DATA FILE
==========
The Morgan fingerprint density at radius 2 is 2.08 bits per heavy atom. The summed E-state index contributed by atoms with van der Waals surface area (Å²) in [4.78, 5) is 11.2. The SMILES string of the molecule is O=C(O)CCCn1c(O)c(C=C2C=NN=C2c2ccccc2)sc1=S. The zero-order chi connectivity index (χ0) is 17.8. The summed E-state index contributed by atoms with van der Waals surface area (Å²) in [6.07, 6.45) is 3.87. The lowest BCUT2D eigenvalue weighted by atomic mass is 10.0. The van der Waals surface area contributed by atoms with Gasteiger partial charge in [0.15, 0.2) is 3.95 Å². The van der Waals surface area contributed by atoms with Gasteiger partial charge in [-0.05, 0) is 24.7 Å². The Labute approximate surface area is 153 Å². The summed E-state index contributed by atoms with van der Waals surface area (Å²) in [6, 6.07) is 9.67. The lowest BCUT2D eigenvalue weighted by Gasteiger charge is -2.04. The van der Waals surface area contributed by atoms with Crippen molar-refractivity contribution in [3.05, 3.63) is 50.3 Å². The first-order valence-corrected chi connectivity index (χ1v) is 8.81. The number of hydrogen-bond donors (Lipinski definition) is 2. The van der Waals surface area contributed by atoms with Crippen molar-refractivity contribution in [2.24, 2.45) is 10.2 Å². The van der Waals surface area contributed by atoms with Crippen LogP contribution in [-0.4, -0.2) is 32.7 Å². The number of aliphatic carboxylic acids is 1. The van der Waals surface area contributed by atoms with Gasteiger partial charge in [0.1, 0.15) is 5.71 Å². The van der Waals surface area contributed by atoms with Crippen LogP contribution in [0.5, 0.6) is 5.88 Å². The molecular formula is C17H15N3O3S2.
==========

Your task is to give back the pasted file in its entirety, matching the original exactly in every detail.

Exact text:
The Morgan fingerprint density at radius 2 is 2.08 bits per heavy atom. The summed E-state index contributed by atoms with van der Waals surface area (Å²) in [4.78, 5) is 11.2. The SMILES string of the molecule is O=C(O)CCCn1c(O)c(C=C2C=NN=C2c2ccccc2)sc1=S. The zero-order chi connectivity index (χ0) is 17.8. The summed E-state index contributed by atoms with van der Waals surface area (Å²) in [6.07, 6.45) is 3.87. The lowest BCUT2D eigenvalue weighted by atomic mass is 10.0. The van der Waals surface area contributed by atoms with Gasteiger partial charge in [0.15, 0.2) is 3.95 Å². The van der Waals surface area contributed by atoms with Gasteiger partial charge in [-0.05, 0) is 24.7 Å². The Labute approximate surface area is 153 Å². The summed E-state index contributed by atoms with van der Waals surface area (Å²) in [6, 6.07) is 9.67. The lowest BCUT2D eigenvalue weighted by Gasteiger charge is -2.04. The van der Waals surface area contributed by atoms with Crippen molar-refractivity contribution in [3.05, 3.63) is 50.3 Å². The first-order valence-corrected chi connectivity index (χ1v) is 8.81. The number of hydrogen-bond donors (Lipinski definition) is 2. The van der Waals surface area contributed by atoms with Crippen molar-refractivity contribution in [2.24, 2.45) is 10.2 Å². The van der Waals surface area contributed by atoms with Crippen LogP contribution in [-0.4, -0.2) is 32.7 Å². The number of aliphatic carboxylic acids is 1. The van der Waals surface area contributed by atoms with Gasteiger partial charge in [0.1, 0.15) is 5.71 Å². The van der Waals surface area contributed by atoms with Crippen LogP contribution in [0.5, 0.6) is 5.88 Å². The molecular formula is C17H15N3O3S2.